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Traveling to Mexica Moon Dance Journal, October 6th, 2012

Updated on May 21, 2014

Tobacco Mixing Herbs, Kinnickinnick.

Mexico trip is not too far away! I will be leaving in 15 days. The excitement mounts as I begin to gather the items I will need for this special Prayer Ceremony known as the Mexica Moon Dance, la Danza de Luna! As a Moon Dancer, we are given the responsibility of carrying a prayer pipe for the People. This is a heavy job and not by weight either! It can be a heavy on the spirit when strong prayers are requested! In preparations of my trip, today, I will be creating my tobacco mix that will be smoked in this beautiful and sacred pipe. Kinnickinnick is the common mixture of tobacco and herbs and what the Native American Indians use in their prayer pipes.

A Bit Of Tobacco History

When tobacco first became of interest to the Westerners, Johann Sebastian Bach enjoyed his pipe. He wrote poetry, expressing how smoking tobacco so enhances the relationship with God. This is somewhat the sentiment of the Native Peoples of Americas. In their cultural practices, tobacco was given to them by the Creator with instructions to use when praying, before ceremonies, making of offerings and for sealing agreements.

The New World Explorers were drawn to the plant after watching the Natives uses of this new and mysterious "herb". People wonder today, why the Natives, from the old days, did not show signs of nicotine disease. The traditional natives very seldom smoked the tobacco straight and many times was used as a offering! More than not it was used for medicinal purposes. Open wounds, insect bites and cleansing solution were some of the more common uses. The Old Ones probably never did inhale or over use the sacred tobacco, like the casual smoker of today. This would explain the lack of lung diseases among the Natives. But also take note of some of the herbs that are used are common for respiratory ailments and building of strong lungs, like mullen!

Praying With Sacred Tobacco

When it comes to actually smoking the mix in the sacred prayer pipe, there are two schools of thought about rather to inhale or just puff. Our pipes are loaded with prayers at each pinch that is inserted into the bowl. Some prayers are strong! Some people believe that if you inhale deep, then you will be bringing those prayers into your very soul leaving remnants of the prayer within, creating harm. Others believe if you inhale, the smoke gathers those deep rooted prayers that are hard to speak. So the smoking style is up to the individual's belief system.

It is important to remember the sacredness of this plant! When the tobacco was first used for prayer, the Native Indians were instructed to mix with other herbs. This became known as Kinnickinnick, whose origins come from the Algonkian language, meaning, what is mixed or that which is mixed. The use of tobacco in a sacred manner was shared across the continent and each tribe had their own recipe according to their environment, however, the sacred tobacco was always on the top of the list.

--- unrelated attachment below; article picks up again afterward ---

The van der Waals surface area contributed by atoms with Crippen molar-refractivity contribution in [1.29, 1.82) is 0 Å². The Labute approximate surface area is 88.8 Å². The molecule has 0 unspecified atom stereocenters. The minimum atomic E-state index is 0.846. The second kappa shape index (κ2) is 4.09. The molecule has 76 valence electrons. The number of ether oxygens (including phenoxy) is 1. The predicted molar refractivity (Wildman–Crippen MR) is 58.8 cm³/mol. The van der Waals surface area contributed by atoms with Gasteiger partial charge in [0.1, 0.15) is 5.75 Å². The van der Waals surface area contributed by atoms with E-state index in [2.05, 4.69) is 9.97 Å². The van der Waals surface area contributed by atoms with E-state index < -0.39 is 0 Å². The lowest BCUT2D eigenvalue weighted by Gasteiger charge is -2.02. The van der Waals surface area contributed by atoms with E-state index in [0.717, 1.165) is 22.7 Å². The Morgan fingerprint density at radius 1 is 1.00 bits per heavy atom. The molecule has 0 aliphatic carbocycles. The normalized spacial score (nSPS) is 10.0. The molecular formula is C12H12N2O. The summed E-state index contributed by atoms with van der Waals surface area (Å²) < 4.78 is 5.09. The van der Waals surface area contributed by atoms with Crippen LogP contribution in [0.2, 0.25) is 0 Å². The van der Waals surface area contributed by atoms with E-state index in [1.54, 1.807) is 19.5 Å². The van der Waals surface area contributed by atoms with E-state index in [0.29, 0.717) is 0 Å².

What Is Kinnickinnick

Do not confuse the mix known as Kinnickinnick with the Kinnickinnick of Eruoasian origins, called, Artostaphyfos uva-ursi, aka Bearberry. This plant is a great ground cover, growing dense and crawling with bright red berries. The irony here is that this plant came with the colonist and soon naturalized itself into two thirds of the United States! Soon, the Indians discovered the healing properties and began to add this to their mix. Eventually the plant became dubbed Kinnickinnick, because it was found all across the region and was generally in other tribal mixes along with tobacco.

One of the things I so enjoy about my tobacco mix, or kinnickinnick, is that some of the ingredients come from my garden or growing wild in Mother Nature's. I have Texas sage, sweet grass, mint, mullen and chamomile growing in easy access. In the past, people have gifted me natural tobacco, red cedar and sometimes a bit of their own kinnickinnick. All of these things went into a huge wooden bowl. As I mixed and tore big pieces into small ones, the aroma came wafting up into my nose. There was the mint, followed by the chamomile and sage then an occasional hint of sweetgrass. It was wonderful. I prayed over the kinnickinnick to be worthy, good and sacred.

Praying For The Dance

There is expected to be over 300 women at this Moon Dance. All of us prepared with kinnickinnick and our over 300 pipes! We will have dance and singing sessions throughout the night, accompanied by a special drum and singers. When we break, it will be to smoke our pipes and pray then dance and song begin again until sunrise! We pray hard so this kinnickinnick must be prepared sacredly in order to be worthy of it's role in the la Danza de Luna, the Mexica Moon Dance!

This is generally what is found in the tobacco mix the Native American Indian smoke in their pipes today. I suppose you have gathered by now that there is no wacky tobaky in the sacred mix of kinnickinnick! Just good clean sacred healing medicine for carrying our prayers to the Creator! Now it is time to seal up my kinnickinnick and pack away for the journey, and see what other needs are still waiting to jump in the suitcase!


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